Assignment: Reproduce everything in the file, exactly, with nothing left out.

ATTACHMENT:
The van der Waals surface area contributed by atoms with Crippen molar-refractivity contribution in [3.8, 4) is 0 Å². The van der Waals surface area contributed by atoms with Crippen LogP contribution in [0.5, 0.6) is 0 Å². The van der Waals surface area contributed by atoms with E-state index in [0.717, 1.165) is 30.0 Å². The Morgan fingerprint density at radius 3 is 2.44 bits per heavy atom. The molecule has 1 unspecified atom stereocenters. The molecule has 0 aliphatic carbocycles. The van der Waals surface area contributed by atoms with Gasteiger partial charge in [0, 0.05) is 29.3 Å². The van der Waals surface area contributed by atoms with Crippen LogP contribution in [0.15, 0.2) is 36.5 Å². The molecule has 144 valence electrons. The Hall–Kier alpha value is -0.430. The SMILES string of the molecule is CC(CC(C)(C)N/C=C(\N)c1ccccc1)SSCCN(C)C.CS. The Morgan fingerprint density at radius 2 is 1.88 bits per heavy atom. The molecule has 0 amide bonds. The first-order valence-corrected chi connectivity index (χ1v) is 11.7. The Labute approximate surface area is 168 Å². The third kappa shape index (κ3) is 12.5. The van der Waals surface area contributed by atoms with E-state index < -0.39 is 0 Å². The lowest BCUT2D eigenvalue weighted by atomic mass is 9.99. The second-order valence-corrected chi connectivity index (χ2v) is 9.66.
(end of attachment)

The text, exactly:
The van der Waals surface area contributed by atoms with Crippen molar-refractivity contribution in [3.8, 4) is 0 Å². The van der Waals surface area contributed by atoms with Crippen LogP contribution in [0.5, 0.6) is 0 Å². The van der Waals surface area contributed by atoms with E-state index in [0.717, 1.165) is 30.0 Å². The Morgan fingerprint density at radius 3 is 2.44 bits per heavy atom. The molecule has 1 unspecified atom stereocenters. The molecule has 0 aliphatic carbocycles. The van der Waals surface area contributed by atoms with Gasteiger partial charge in [0, 0.05) is 29.3 Å². The van der Waals surface area contributed by atoms with Crippen LogP contribution in [0.15, 0.2) is 36.5 Å². The molecule has 144 valence electrons. The Hall–Kier alpha value is -0.430. The SMILES string of the molecule is CC(CC(C)(C)N/C=C(\N)c1ccccc1)SSCCN(C)C.CS. The Morgan fingerprint density at radius 2 is 1.88 bits per heavy atom. The molecule has 0 amide bonds. The first-order valence-corrected chi connectivity index (χ1v) is 11.7. The Labute approximate surface area is 168 Å². The third kappa shape index (κ3) is 12.5. The van der Waals surface area contributed by atoms with E-state index < -0.39 is 0 Å². The lowest BCUT2D eigenvalue weighted by atomic mass is 9.99. The second-order valence-corrected chi connectivity index (χ2v) is 9.66.